MIAMI -- To review what the Miami Heat learned from their
first playoff game in three years:
A 10-point first-half deficit doesn't mean much.
Neither does a 12-point fourth-quarter lead.
The New Orleans Hornets can't run with Miami.
Sounds a lot like the regular season.
The Heat started slowly, blew a late lead and still beat the New
Orleans 81-79 in Game 1 of their Eastern Conference playoff series.
Miami won by outscoring the hobbled Hornets 18-0 on fast-break
"For us to win this series, we're going to have to be a running
team," Heat guard Eddie Jones said Monday. "They're too big and
powerful inside for us to sit back and play a half-court game. We
have to run."
New Orleans will try to do a better job of keeping up with Miami
in Game 2 on Wednesday, but it won't be easy. This season the Heat
have outscored the Hornets in transition 69-28, which is one reason
Miami has won four of the five games.
Even when healthy, the Hornets are bigger, older and slower. And
they're not healthy.
All-Star guard Baron Davis and reserve guard Darrell Armstrong
missed practice Monday because of ankle sprains that sidelined them
late in the regular season. Davis said he'll definitely play
Wednesday, but Armstrong is questionable after failing to score in
16 minutes Sunday.
Davis had a subpar game too, and said he aggravated the injury
"It doesn't feel good," he said Monday. "I've just got to play through it. Before the game I was hyped up and very mobile and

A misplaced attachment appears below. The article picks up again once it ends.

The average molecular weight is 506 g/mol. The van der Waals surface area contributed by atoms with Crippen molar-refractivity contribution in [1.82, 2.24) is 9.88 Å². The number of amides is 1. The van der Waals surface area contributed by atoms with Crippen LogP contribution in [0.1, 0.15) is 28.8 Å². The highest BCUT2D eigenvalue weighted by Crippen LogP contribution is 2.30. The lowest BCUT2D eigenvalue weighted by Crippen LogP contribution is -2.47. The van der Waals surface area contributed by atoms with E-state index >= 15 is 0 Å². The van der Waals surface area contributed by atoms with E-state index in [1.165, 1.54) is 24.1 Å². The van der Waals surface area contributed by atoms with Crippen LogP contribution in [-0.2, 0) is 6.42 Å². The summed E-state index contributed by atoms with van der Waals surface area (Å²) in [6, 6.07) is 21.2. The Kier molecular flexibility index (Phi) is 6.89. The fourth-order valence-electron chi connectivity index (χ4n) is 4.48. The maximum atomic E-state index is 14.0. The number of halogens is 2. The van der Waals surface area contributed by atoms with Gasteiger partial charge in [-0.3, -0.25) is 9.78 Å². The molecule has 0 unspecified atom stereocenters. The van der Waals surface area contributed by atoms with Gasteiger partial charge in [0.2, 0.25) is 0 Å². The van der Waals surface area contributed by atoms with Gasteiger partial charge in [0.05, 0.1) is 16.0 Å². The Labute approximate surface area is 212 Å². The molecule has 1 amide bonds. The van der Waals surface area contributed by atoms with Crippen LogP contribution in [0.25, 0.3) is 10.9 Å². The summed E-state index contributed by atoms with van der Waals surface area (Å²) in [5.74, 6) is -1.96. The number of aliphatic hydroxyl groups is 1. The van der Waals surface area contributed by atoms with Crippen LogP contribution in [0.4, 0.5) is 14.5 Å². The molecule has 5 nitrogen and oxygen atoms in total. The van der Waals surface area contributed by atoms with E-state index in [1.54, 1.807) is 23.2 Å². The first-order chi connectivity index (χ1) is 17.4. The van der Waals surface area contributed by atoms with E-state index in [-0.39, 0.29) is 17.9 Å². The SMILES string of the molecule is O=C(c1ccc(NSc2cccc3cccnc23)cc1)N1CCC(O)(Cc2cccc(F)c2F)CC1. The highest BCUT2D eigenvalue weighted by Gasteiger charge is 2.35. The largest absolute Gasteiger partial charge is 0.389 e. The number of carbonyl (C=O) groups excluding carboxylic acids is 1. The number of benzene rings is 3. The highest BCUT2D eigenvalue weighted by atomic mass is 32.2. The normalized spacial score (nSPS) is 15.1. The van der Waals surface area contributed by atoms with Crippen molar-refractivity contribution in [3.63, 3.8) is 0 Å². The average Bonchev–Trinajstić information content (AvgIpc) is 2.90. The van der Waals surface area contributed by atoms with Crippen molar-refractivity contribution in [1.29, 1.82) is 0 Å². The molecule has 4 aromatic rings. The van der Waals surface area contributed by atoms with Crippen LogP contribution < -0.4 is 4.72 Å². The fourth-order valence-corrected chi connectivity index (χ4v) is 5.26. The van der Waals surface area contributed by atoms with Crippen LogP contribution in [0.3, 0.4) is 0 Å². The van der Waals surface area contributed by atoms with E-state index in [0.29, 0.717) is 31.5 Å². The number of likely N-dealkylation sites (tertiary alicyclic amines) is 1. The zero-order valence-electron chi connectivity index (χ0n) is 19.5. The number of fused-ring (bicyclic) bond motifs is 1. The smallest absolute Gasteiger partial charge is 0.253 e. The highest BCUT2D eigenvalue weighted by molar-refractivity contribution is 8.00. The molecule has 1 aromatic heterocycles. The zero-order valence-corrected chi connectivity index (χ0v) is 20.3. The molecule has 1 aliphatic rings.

dunking again. To come out in the first play of the game and twist
the ankle, and pretty much every quarter do something bad to
re-injure it, it's definitely frustrating."
Davis let Dwyane Wade drive past him for the game-winning basket
with 1.3 seconds left. And Davis struggled to keep up with the Heat
"We kind of played into their hands," Davis said. "If we can
get back and not let them get on those runs where they're getting
out on the fast break, we have a lot of confidence in our
In the half court, New Orleans outscored Miami 79-63. But fast
breaks kept the Heat in the game in the first half, when they fell
behind 38-28, and a breakaway dunk by Wade following a steal ended
a five-minute scoring drought by Miami in the fourth quarter.
Coach Stan Van Gundy was pleased with the way his team dealt
with the seesaw momentum. It was the first playoff game for five of
the Heat's top eight players.
"Hopefully we can learn from it," Van Gundy said dryly, "now
that we have playoff experience."
The Heat have already learned they're better when they run,
which requires coming up with rebounds and turnovers. In Game 1,
Miami matched the Hornets' 51 rebounds and forced 23 turnovers.
"I'm sure they'll make some adjustments," Van Gundy said.
"What works one night in the playoffs isn't necessarily going to
work the next night. It's going to be hard to get transition
baskets throughout the series."
The Heat were a plodding, physical team under Pat Riley, and his
approach produced four consecutive Atlantic Division titles. But
after Miami lost 57 games last season, Riley revamped the roster by
bringing in Lamar Odom, Rafer Alston and rookies Wade and Udonis
Haslem, which made the Heat faster and more athletic.
And Van Gundy has encouraged them to run.
"We can get the ball off the rim and push it up the court,"
forward Caron Butler said. "We're fortunate to have players with
that versatility, so we should use it to our advantage. We're young
and athletic. The crowd loves it when we run, we love it, and it
has worked well for us."